Things change, because they have to, so please stop the bleating about how unfair life is and just get on with it.

  3. Frank Hadley: The first half of your comment is complete and utter tosh.

  4. I don’t agree with most of the previous post but there is no question that women born between 6 April 1953 and 5 January 1954 were discriminated against in the terms set out by the 2011 Act and to a lesser extent those born between 6 January 1954 and 5 October 1954. The example of 2 women in the same academic year (i.e. less than a year apart when born) but with an SPA 2 years and 10 months apart convinced me that there was an injustice here.I’m also not convinced that the cost of correcting this discrimination is as great as ministers make out.

  5. Sorry Frank but what a load of nonsense!

    There was never a guarantee that the state pension age would never change and in any case, if women are now having money ‘stolen’ what about the men who have ended up £45,000 worse off than the equivalent female due to years of retiring at different ages?

  6. I wonder how much was spent communicating the changes to the public compared to that stupid advert for AE?

  7. My wife (b 1957) is right in the frame for these changes, and neither she nor I have any issue about how it’s been communicated. Whilst not enthralled by the idea (a pension from 60 would have been nice), one has to recognise the issue that’s been brewing like a pressure cooker for decades now, and that is simply that younger folk coming up behind simply cannot afford the generous anomolies that have been promised by succesive governments over the years and who miserably failed in the 1970’s and 80’s to address it. It’s not as if women are the only folk affected by political changes to pensions to wit. the changes to SERPS etc.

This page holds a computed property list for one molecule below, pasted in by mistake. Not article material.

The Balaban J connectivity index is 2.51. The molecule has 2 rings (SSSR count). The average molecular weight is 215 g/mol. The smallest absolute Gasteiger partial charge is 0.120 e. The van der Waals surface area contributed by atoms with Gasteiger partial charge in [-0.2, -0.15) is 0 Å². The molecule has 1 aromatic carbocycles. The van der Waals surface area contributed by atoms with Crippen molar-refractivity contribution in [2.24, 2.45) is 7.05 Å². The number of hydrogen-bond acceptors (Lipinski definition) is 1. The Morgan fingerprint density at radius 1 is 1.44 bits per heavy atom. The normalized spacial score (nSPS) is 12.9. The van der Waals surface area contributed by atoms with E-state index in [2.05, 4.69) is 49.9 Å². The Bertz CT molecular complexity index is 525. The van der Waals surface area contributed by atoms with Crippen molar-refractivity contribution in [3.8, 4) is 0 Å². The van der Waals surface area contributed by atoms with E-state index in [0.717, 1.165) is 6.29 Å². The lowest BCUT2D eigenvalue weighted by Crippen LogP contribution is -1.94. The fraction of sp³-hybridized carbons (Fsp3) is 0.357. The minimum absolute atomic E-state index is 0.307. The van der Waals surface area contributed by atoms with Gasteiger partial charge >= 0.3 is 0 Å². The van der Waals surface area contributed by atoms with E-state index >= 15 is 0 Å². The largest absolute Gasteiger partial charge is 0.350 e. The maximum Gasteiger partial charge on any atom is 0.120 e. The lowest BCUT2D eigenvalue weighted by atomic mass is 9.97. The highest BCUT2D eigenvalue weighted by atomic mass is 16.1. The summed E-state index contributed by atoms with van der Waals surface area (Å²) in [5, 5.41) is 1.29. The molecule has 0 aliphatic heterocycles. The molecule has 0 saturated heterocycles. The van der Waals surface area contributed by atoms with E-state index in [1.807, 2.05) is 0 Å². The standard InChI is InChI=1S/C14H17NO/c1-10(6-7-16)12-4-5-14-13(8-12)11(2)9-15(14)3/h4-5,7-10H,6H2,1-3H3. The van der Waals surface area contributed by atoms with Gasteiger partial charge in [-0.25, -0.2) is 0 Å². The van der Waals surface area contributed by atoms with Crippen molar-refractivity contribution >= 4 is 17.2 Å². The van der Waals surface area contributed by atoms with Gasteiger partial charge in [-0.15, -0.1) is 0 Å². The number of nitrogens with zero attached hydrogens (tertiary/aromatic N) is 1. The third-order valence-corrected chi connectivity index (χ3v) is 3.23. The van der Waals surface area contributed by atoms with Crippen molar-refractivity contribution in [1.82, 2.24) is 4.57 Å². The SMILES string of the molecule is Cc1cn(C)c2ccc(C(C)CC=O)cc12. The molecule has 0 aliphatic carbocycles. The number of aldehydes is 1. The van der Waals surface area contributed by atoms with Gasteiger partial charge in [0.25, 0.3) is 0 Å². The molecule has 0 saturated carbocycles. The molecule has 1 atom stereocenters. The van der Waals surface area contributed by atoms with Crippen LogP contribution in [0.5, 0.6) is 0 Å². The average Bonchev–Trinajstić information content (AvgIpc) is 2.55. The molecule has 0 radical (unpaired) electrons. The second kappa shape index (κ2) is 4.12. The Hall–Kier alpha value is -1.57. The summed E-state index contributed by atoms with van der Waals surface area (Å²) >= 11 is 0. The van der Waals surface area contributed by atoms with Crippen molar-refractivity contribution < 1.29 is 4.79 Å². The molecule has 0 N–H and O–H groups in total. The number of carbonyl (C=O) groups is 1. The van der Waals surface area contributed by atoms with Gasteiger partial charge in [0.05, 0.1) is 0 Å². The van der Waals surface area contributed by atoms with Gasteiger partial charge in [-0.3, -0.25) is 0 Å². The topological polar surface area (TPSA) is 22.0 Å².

8. Trevor Harrington 9th January 2016 at 11:18 pm

    It is much simpler than that.

    The Government is short of money, because it has spent large amounts of its taxation revenue on public sector pensions, early retirements, and enhanced public sector pensions for it’s mates, particularly those in middle to upper management.

    All you need to do is to look at the “employer” contributory rate for pensions in any council budget, education authority, police authority or fire brigade, and you will find that the employer (YOU AND ME) is paying anything between 25% and 35% of PAYROLL. Private sector employer contribution rates rarely exceed 10% of payroll.

    Anyway, if you are trying to save expenditure on any budget, of any nature, you naturally look at the largest expenditure items first, and then you whittle those down to those who are least likely to be able to object ….

    Women’s state pensions is a good place to start, and then you can perpetuate the lie that we are all living longer too …. a blatant lie (Office Of National Statistics for life expectancy).

    I predict – The budget deficit will be closed in the next 4 years, and the national debt will be redeemed within 20 years (purely on the the changes to the state pension entitlement).